Hillsborough teachers fire back, say they will no longer work more than 8-hours a day

Educators pushing for promised $4K raise

HILLSBOROUGH COUNTY, Fla. - Hillsborough County teachers are firing back after the district has said they will not issue promised $4K raises to qualifying teachers.

Starting Monday, November 27, educators decided they will no longer participate in any afterschool activities they are not paid for. That means, they will work their scheduled 8-hour workday for the whole school week.

Outside King H.S. teachers demonstrated with signs and cars honked their support.

 

James Stewart, a teacher and union representative said he hopes the "working to contract" will send a strong message to the school board.

“That teachers are not feeling respected at their job and that that needs to change," Stewart said.

The Hillsborough Classroom Teachers Association decided collectively as a group that they will all be working to contract the week after Thanksgiving break, according to Stephanie Baxter-Jenkins, executive director for the Hillsborough Classroom Teachers Association.

 

Teachers and support staff will not be assisting with any before or after school activities, Baxter-Jenkins said.

For Rob Kriete, a teacher at Riverview High School, working to contract will be tough.

"We spend so much time afterschool, donating our time, collaborating with each other," he said. "In my 24 years in this district, we've never come to this."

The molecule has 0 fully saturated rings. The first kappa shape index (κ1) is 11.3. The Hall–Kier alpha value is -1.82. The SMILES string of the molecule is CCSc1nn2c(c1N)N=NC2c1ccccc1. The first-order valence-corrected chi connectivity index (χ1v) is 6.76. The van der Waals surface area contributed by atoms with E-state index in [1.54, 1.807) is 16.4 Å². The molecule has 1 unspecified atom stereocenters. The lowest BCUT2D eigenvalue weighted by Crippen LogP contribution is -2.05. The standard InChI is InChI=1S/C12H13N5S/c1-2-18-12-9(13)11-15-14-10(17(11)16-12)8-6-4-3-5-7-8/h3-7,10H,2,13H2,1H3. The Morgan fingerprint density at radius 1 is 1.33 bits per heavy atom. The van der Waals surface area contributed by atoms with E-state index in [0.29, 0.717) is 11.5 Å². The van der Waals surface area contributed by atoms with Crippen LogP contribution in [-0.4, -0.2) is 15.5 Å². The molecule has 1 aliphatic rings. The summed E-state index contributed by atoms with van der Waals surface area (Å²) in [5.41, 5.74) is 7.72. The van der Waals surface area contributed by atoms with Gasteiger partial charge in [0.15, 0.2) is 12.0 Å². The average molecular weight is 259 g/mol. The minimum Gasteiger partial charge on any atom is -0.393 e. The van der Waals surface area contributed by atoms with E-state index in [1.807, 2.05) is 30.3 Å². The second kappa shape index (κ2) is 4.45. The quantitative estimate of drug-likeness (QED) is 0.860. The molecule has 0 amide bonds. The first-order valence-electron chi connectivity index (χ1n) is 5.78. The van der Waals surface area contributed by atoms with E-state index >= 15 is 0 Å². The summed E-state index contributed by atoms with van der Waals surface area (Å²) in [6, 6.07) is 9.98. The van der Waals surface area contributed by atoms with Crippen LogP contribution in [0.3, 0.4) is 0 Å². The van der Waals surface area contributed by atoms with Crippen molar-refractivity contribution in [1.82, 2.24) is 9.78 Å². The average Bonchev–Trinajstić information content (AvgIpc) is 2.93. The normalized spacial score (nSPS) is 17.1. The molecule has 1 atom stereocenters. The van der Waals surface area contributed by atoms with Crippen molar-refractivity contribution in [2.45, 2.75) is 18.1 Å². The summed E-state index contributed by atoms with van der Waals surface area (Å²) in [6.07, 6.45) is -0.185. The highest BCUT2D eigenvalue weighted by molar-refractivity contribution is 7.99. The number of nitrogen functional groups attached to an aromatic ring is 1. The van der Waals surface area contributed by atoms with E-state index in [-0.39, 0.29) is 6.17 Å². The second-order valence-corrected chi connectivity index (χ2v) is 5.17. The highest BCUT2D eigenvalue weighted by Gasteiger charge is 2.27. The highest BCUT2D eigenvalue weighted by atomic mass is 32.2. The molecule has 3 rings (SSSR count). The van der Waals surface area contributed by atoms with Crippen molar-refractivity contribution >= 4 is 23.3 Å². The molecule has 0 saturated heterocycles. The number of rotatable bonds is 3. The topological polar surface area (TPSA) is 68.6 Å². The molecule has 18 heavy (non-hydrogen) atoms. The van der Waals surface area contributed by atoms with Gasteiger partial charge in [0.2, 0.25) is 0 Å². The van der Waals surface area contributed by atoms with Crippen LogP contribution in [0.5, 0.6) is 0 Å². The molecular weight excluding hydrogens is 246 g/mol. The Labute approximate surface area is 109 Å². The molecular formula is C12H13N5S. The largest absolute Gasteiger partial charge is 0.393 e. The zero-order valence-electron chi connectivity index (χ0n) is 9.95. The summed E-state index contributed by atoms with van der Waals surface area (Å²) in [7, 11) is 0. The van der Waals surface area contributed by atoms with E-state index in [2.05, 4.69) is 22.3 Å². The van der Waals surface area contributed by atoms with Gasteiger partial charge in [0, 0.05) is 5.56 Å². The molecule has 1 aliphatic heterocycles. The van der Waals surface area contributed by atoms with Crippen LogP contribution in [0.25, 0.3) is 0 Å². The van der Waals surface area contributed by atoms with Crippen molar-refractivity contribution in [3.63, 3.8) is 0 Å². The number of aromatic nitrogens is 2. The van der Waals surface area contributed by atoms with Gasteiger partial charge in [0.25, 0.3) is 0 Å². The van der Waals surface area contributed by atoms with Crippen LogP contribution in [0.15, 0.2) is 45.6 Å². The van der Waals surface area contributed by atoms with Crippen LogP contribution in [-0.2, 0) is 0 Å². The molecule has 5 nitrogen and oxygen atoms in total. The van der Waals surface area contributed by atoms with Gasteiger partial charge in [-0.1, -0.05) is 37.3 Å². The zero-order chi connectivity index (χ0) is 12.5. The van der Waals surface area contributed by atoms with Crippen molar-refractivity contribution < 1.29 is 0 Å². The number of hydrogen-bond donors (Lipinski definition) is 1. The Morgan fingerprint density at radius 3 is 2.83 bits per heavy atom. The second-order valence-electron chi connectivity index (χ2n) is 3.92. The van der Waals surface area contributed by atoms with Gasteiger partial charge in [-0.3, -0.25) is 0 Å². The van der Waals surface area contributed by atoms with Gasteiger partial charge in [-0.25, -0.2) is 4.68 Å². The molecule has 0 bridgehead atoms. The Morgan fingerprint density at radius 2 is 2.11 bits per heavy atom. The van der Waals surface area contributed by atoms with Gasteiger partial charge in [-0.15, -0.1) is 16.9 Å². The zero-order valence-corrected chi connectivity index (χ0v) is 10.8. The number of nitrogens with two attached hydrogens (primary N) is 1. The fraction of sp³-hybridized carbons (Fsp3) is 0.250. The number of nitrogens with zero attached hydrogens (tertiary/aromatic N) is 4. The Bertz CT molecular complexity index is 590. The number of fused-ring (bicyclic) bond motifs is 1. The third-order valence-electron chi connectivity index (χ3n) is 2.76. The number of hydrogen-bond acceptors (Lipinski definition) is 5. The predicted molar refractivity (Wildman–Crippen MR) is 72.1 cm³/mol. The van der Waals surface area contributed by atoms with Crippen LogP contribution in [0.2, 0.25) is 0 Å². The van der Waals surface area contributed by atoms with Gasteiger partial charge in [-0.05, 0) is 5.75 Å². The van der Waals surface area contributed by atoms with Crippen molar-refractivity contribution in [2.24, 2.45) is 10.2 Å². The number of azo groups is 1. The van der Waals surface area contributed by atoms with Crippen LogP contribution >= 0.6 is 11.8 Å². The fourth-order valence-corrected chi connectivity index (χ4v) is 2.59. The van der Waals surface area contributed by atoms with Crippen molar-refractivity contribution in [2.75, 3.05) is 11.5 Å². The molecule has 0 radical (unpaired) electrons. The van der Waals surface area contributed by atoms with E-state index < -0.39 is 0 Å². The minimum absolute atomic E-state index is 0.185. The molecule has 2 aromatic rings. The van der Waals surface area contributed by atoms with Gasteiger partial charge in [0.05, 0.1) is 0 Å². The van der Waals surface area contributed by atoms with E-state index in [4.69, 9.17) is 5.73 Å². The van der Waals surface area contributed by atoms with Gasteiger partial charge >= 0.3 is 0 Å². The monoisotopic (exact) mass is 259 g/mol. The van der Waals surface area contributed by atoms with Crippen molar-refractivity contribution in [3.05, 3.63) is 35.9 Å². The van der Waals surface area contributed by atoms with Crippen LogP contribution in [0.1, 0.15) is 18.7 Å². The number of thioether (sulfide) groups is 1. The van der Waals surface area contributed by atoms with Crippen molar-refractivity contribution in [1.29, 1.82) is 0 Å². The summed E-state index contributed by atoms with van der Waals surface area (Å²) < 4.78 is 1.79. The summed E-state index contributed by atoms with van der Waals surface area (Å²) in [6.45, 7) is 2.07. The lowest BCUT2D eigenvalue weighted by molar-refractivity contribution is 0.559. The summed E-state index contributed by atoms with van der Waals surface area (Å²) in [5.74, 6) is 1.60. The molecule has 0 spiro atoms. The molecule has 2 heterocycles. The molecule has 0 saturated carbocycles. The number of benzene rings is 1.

Teachers also completed massive “grade-ins” where large numbers of teachers will be taking all the work they usually do at home, before or after school and on the weekend and doing it in food courts at large malls. 

This allows the public to see that what we are asked cannot be done in eight hours a day, Kriete said.

District leaders promised to give Hillsborough County teachers a $4,000 pay bump after three years of successful evaluations.

However, now the district says they cannot afford to issue those raises, saying the cost is $17M. Hillsborough County Schools leaders say they have given employees more than $200M in pay and benefits increases over the past four years, despite a district financial picture that was not promising.

"We as a union are never going to say that the district has an easy situation with money," said Baxter-Jenkins. "We think the district needs to think a little differently, come back to the table and prioritize the people that actually prepare students for life."

District leaders say their fund balance has dropped dramatically as increased pay has been given out, while at the same time funding from the legislature has not kept up.

The debates over these raises has led to hundreds of students staging walkouts out of class.

 

 

Educators and the public are also petitioned the school district by the hundreds at  Nov. 14 meeting. They wore matching blue shirts provided by the teacher’s union, saying “I Prepare Students For Life.”

     
 

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